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Moderator:  Calla Wiemer (calla.wiemer@acaes.us)

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Is ASEAN an Affinity Group? What Exchange Rates Tell Us

As we stumble out of the global COVID-19 pandemic, we need to examine how our economies have changed. In East Asia, the pandemic may result in higher costs for travel. In addition, the well-publicized disruptions to supply chains may not prove transitory. As a result, the East Asian development model of manufacturing goods for export may be less reliable.

This suggests a need to review contemporary economic policy. This piece looks at the shortcomings of exchange rate policy in Southeast Asia. A longer paper is available that provides full references to the relevant literature.

Lack of an ASEAN Exchange Rate Policy

The Association of Southeast Asian Nations (ASEAN) is an important forum for encouraging economic development. The commitment to create the ASEAN Economic Community (AEC) in 2015 was a singular expression of the importance of regional cooperation. The AEC “envisions ASEAN as a single market and production base, a highly competitive region, with equitable economic development, and fully integrated into the global economy.” (Invest in ASEAN)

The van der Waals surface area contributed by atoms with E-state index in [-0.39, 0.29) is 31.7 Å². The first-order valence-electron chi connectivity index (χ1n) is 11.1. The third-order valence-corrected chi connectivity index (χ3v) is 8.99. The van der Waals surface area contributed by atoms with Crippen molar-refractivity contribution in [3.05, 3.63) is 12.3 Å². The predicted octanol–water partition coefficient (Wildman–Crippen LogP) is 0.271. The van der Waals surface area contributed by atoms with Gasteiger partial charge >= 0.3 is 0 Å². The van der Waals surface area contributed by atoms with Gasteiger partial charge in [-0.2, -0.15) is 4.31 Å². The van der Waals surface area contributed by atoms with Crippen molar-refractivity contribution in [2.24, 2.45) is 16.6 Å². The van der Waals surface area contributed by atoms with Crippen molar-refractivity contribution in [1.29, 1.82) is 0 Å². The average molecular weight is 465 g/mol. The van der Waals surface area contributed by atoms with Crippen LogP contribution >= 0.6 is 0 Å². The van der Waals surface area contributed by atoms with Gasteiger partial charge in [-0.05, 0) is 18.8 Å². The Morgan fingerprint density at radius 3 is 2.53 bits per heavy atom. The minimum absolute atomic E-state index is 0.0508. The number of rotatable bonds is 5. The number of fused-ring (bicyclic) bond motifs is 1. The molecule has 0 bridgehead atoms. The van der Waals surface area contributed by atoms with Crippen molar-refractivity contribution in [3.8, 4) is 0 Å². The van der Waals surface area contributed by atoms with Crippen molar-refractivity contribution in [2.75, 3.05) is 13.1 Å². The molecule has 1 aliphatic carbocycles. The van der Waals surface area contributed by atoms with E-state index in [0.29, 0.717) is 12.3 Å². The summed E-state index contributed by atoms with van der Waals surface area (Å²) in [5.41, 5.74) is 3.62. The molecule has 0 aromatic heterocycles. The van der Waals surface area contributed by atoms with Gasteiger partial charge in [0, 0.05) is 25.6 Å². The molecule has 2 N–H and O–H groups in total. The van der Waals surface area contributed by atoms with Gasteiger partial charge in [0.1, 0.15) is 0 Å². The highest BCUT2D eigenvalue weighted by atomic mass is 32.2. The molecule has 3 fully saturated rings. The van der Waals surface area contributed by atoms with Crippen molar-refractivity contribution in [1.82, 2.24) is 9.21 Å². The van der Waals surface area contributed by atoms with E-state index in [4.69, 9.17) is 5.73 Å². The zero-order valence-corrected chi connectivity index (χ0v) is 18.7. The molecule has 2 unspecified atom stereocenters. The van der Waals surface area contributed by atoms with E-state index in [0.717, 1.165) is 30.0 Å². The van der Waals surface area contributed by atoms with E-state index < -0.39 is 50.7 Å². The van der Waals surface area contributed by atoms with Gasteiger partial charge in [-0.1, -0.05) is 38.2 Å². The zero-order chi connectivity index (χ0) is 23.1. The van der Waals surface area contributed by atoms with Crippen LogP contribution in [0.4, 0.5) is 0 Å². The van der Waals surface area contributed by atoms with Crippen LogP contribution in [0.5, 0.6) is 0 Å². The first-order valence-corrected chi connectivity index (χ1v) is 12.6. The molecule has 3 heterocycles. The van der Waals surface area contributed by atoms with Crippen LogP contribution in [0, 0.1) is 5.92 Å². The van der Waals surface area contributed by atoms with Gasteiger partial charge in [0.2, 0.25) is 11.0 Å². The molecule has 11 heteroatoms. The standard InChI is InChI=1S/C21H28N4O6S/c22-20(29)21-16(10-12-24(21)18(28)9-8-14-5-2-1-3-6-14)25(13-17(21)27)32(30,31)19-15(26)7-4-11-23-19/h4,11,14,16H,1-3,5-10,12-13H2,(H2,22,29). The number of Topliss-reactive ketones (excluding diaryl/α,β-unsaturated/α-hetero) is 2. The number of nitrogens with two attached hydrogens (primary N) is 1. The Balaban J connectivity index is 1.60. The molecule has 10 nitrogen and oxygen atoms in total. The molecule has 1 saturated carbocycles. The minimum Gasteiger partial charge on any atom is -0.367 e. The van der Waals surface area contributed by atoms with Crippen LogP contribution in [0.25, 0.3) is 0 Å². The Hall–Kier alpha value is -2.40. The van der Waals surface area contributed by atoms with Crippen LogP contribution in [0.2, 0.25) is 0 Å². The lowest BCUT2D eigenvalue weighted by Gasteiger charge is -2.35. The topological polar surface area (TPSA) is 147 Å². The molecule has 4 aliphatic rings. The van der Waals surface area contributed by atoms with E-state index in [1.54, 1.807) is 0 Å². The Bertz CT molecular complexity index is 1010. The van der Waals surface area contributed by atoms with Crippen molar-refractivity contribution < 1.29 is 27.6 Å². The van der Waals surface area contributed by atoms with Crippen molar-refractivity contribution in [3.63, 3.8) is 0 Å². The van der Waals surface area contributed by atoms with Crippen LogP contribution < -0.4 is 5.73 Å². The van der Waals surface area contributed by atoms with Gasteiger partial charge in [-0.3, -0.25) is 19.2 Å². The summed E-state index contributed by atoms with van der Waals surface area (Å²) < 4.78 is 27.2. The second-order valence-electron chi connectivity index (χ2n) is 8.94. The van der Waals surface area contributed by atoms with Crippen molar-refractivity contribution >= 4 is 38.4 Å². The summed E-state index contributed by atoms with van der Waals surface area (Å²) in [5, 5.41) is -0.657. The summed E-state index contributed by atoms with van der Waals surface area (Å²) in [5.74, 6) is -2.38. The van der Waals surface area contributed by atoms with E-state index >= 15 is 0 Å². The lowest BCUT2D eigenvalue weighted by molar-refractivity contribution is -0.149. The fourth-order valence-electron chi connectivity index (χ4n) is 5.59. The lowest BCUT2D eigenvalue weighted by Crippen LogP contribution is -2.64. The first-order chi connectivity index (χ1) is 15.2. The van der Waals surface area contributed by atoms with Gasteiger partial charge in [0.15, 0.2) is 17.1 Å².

These goals are challenging, comparable to those that guided the creation of the European Union (EU), which purposely focused on being a common market with a common currency. In Europe, it was understood that this would require convergence of economic policy and outcomes. This was spelled out in the Maastricht Treaty, which emphasized the need to have relative stability of exchange rates.

I look at regional exchange rate configurations using Cronbach’s alpha (α), a measure used to check the internal consistency of education or psychology tests. It is designed to measure the “extent to which all the items in a test measure the same concept….” (Tavakol and Dennick, 2011) In this paper, the concept is a hypothetical regional currency, and the items are the individual countries. I look to see if regional exchange rates move in a common fashion.